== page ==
the game of Life…

Even in the last few months of life as her body and mind failed, my mother continued to teach me lessons about life. She wasn’t the only one. There was another old soul in my life. He was 6. 

When I asked my grandson, Patrick, if he wanted to tag along on a visit to see Grandma Ann, he had no hesitation. 

Mom and Patrick:  pals since birth

Mom and Patrick:
pals since birth

They’d been pals since he was born.

He hoisted his drooping pants in one swift motion and took off for the game cupboard, grabbing a deck of cards.

“What are the cards for?” I asked.

He looked at me a little puzzled, ”Grandma Ann loves to play Memory” he said matter-of-factly.

Memory? ……My heart sank.

She’d had a growing despondence for weeks, rarely making eye contact or even speaking. He’d been along on many visits. Had he missed the obvious? How was I going to break it to a 6 year old that the grandma he loved couldn’t match up the cards any more?

When we arrived at the nursing home, we found Mom in her wheelchair sitting across the table from my brother, Mike, and his wife.  She stared blankly, seemingly disinterested in conversation.

Patrick squirmed a bit, grew tired of small talk and began laying out the playing cards.

“Who’s first?” he asked brightly.

Mike started us out, made no match, and the game moved on first to his wife then to me.  There was a long, silent pause when the turn should have been Mom’s.

“Go ahead, Patrick ,” I said as she gazed at us blankly, “take your turn next.”

He paused. “It’s Grandma Ann’s turn.”  

“I….uh….well I don’t think she can play today, Bud…” I started. Did I think slowing down my words would make it easier for him to understand?

Ignoring me, he turned to her. “Grandma Ann, do you want to take a turn?”

In our wide-eyed silence and uncertainty about what to do to make this better for him, Mom moved her hand. Maybe an inch.

“You need some help?” Patrick asked.  “Here,” he said reaching for her hand.  “I’ll help you.”

He placed his hand on top of hers and lifting it gently, moving his their hands together carefully over the cards. “How about this one?” he asked flipping one over.

Patient attention from Grandma Ann

Years earlier getting patient attention from Grandma Ann

The journey of their hands continued as he moved on to another card giving her the patient attention she’d always given him.

“Sorry, no match,” he said completely undaunted (where had all this matter-of-factness come from?) He moved on to his first turn without missing a beat.

I wished I could see my mom the way he did. Simple. Loved. Grandma. He didn’t see her fading memory and inability to do the things she had once done with him. He met her where she was.

Weeks later, on another visit, I asked him to pick something off the shelf for us to do. He returned to the table with the game of Life and started pulling the pieces out of the box.

I was beside myself. Here was my mother in the process of dying and he’d chosen the game of Life?

game of lifeI could tell by his expression as he examined the pieces that he wasn’t quite sure what to do with them all. He labored over it for a couple of minutes and then turned to me.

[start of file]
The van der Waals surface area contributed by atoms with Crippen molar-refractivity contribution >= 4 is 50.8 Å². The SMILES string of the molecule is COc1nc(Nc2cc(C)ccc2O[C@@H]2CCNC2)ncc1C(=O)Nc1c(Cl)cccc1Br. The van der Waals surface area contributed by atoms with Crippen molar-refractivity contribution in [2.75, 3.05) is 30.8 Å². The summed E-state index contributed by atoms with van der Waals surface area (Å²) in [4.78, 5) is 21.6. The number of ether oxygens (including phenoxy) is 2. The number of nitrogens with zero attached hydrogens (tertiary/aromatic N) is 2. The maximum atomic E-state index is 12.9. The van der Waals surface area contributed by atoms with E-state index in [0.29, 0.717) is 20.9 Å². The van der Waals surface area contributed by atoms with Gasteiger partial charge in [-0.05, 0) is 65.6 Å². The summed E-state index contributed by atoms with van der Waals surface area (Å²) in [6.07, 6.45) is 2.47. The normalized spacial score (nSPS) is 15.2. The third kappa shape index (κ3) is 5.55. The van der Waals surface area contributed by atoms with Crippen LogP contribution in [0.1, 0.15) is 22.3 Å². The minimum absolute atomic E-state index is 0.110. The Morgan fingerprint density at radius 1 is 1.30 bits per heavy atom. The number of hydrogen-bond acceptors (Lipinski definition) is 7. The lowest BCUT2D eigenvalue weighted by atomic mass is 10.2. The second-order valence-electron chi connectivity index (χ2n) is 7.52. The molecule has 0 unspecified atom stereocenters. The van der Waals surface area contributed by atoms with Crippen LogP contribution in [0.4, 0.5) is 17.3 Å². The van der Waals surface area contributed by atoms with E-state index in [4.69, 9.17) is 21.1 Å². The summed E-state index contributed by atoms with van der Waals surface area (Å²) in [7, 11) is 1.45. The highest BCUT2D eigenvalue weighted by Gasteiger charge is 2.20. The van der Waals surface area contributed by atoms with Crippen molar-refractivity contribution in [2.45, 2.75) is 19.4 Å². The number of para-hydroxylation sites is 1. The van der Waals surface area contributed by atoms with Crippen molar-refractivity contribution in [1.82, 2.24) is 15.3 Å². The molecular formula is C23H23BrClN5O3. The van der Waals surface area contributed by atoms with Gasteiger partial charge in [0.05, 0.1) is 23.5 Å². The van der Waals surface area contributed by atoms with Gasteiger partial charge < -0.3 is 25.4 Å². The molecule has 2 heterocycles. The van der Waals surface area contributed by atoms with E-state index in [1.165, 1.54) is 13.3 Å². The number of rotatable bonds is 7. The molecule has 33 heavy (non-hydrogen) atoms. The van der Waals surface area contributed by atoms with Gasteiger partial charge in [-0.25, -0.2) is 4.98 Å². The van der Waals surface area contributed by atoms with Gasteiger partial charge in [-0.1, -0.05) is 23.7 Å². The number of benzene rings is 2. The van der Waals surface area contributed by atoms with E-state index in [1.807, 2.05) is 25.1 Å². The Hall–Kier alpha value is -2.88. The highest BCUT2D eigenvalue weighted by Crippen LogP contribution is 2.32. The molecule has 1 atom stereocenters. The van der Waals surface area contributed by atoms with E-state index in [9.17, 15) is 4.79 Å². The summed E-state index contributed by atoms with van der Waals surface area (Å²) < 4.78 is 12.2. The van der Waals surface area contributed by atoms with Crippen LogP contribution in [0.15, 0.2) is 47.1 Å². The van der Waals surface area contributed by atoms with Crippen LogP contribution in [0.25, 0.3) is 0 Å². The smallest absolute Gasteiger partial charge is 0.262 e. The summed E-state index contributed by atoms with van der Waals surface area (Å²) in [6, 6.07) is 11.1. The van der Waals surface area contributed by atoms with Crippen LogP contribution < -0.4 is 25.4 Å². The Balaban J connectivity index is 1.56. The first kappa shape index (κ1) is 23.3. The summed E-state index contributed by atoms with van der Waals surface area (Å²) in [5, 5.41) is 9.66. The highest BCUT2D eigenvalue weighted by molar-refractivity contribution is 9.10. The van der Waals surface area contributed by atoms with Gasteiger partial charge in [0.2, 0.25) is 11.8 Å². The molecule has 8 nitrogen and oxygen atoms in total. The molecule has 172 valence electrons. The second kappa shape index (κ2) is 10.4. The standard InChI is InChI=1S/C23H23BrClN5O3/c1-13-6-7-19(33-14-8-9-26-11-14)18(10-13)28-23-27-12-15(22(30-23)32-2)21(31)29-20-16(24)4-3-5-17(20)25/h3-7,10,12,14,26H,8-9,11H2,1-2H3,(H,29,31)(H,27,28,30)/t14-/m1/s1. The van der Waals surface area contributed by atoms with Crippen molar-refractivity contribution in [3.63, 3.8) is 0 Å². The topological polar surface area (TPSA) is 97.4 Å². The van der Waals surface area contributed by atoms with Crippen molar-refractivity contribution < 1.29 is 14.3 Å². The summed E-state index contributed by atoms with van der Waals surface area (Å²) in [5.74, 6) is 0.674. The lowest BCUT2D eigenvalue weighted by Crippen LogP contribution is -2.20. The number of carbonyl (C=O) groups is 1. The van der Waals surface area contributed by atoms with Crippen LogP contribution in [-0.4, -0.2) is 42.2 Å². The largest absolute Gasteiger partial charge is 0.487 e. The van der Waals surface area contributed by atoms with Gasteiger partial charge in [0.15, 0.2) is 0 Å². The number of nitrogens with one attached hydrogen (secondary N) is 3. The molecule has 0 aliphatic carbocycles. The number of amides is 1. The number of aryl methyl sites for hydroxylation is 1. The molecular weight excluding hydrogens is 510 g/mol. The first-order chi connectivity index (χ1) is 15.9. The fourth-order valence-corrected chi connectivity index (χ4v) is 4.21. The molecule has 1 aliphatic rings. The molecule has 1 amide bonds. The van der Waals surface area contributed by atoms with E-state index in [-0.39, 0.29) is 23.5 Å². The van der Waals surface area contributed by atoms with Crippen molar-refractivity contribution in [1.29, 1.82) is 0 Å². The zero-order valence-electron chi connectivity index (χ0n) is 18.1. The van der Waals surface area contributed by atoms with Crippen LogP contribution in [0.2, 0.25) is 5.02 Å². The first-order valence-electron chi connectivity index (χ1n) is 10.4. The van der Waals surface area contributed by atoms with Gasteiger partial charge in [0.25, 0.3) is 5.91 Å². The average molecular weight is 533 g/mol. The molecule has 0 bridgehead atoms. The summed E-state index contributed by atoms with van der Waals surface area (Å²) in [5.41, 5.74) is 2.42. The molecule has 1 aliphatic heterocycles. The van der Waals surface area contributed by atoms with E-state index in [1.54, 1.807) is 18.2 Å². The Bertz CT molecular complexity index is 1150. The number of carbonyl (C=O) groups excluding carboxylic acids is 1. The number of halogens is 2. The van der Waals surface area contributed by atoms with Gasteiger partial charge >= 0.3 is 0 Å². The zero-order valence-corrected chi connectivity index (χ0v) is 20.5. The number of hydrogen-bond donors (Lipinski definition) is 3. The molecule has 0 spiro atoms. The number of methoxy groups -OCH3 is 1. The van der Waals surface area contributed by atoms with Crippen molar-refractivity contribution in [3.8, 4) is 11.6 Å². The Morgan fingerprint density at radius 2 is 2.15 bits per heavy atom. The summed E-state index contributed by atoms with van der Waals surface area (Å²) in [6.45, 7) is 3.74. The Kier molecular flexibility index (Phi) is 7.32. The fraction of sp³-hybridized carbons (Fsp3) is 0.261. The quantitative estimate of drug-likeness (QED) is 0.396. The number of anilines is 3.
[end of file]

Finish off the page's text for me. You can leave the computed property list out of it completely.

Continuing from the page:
“Grandma,” he said, “it’s complicated and way too hard so we can’t play the game of Life by the rules…”

It took a minute for his words to soak in, but once they did we began making adjustments. In the process, he declared himself the official spinner of the wheel.  My fate rested in his hands.

We laughed.

And later, I cried.

KL 2-19 001

My mother had held Patrick in the safety of her arms many times, but the tables had turned.

My mother had held Patrick in the safety of her arms many times, but the tables had turned. In her growing vulnerability, he seemed to be holding her not with his arms but with his love.

At 6, his wise words are good ones to live by.  Sometimes life does feel too hard and who says we always have to play by the rules?

This year as I venture into the unknown of baking bread each week, I’m going to take his advice to heart.  Likely it won’t go exactly as I plan, things rarely do. I may need to adjust ingredients based on what’s in my cupboard (or what I’ve forgotten to pick up at the store!). Lacking some of the technical expertise of a master baker, I’ll have to wing it based on what I’ve read and experienced.  It’ll all work out in the end. And if not, what difference will it really make?

There will be time to regroup and try again, or perhaps it’ll just be time to take a break, put bread aside for a while and just gather together at the table.  Maybe someone will even show up with a game.  Remember, too, that bread is a part of my blog, equally important are stories about life.

In the meantime, I’m readying some recipes and gathering ingredients in anticipation of my January start date!  Stay tuned…

If you’ve shared a special moments with an elder or a wee one in your life, or had to adjust the rules of Life in some way….take a minute to share it in the comment section below!  Don’t forget to sign up on my contact list so we can share this journey together. It’ll be good for us all!


another of my favorite post about mom’s journey with dementia: Taking flight

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One thought on “the game of Life…

  1. Pingback: Full Circle | Kneading Life

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